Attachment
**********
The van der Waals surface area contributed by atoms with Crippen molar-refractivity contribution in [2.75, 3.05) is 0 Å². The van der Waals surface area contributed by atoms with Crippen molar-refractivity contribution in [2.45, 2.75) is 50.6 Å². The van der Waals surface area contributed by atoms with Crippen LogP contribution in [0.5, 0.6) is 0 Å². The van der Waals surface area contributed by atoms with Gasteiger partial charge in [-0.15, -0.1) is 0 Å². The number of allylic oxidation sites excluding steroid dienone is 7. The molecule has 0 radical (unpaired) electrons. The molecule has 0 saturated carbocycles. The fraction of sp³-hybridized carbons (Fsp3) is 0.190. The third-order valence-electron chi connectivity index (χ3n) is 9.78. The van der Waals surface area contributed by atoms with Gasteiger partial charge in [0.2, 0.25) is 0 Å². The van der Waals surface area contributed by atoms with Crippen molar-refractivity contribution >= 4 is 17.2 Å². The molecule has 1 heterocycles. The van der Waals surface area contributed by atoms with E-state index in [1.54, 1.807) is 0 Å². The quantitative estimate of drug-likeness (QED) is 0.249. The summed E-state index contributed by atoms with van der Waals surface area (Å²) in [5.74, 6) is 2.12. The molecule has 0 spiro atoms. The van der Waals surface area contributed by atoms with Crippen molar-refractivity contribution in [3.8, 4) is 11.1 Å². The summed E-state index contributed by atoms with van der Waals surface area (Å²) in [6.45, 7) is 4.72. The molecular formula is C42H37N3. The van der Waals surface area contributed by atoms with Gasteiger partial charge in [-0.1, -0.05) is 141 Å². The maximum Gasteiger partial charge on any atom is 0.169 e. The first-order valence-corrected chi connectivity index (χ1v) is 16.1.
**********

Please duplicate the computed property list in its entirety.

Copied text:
The van der Waals surface area contributed by atoms with Crippen molar-refractivity contribution in [2.75, 3.05) is 0 Å². The van der Waals surface area contributed by atoms with Crippen molar-refractivity contribution in [2.45, 2.75) is 50.6 Å². The van der Waals surface area contributed by atoms with Crippen LogP contribution in [0.5, 0.6) is 0 Å². The van der Waals surface area contributed by atoms with Gasteiger partial charge in [-0.15, -0.1) is 0 Å². The number of allylic oxidation sites excluding steroid dienone is 7. The molecule has 0 radical (unpaired) electrons. The molecule has 0 saturated carbocycles. The fraction of sp³-hybridized carbons (Fsp3) is 0.190. The third-order valence-electron chi connectivity index (χ3n) is 9.78. The van der Waals surface area contributed by atoms with Gasteiger partial charge in [0.2, 0.25) is 0 Å². The van der Waals surface area contributed by atoms with Crippen molar-refractivity contribution >= 4 is 17.2 Å². The molecule has 1 heterocycles. The van der Waals surface area contributed by atoms with E-state index in [1.54, 1.807) is 0 Å². The quantitative estimate of drug-likeness (QED) is 0.249. The summed E-state index contributed by atoms with van der Waals surface area (Å²) in [5.74, 6) is 2.12. The molecule has 0 spiro atoms. The van der Waals surface area contributed by atoms with Crippen molar-refractivity contribution in [3.8, 4) is 11.1 Å². The summed E-state index contributed by atoms with van der Waals surface area (Å²) in [6.45, 7) is 4.72. The molecular formula is C42H37N3. The van der Waals surface area contributed by atoms with Gasteiger partial charge in [-0.1, -0.05) is 141 Å². The maximum Gasteiger partial charge on any atom is 0.169 e. The first-order valence-corrected chi connectivity index (χ1v) is 16.1.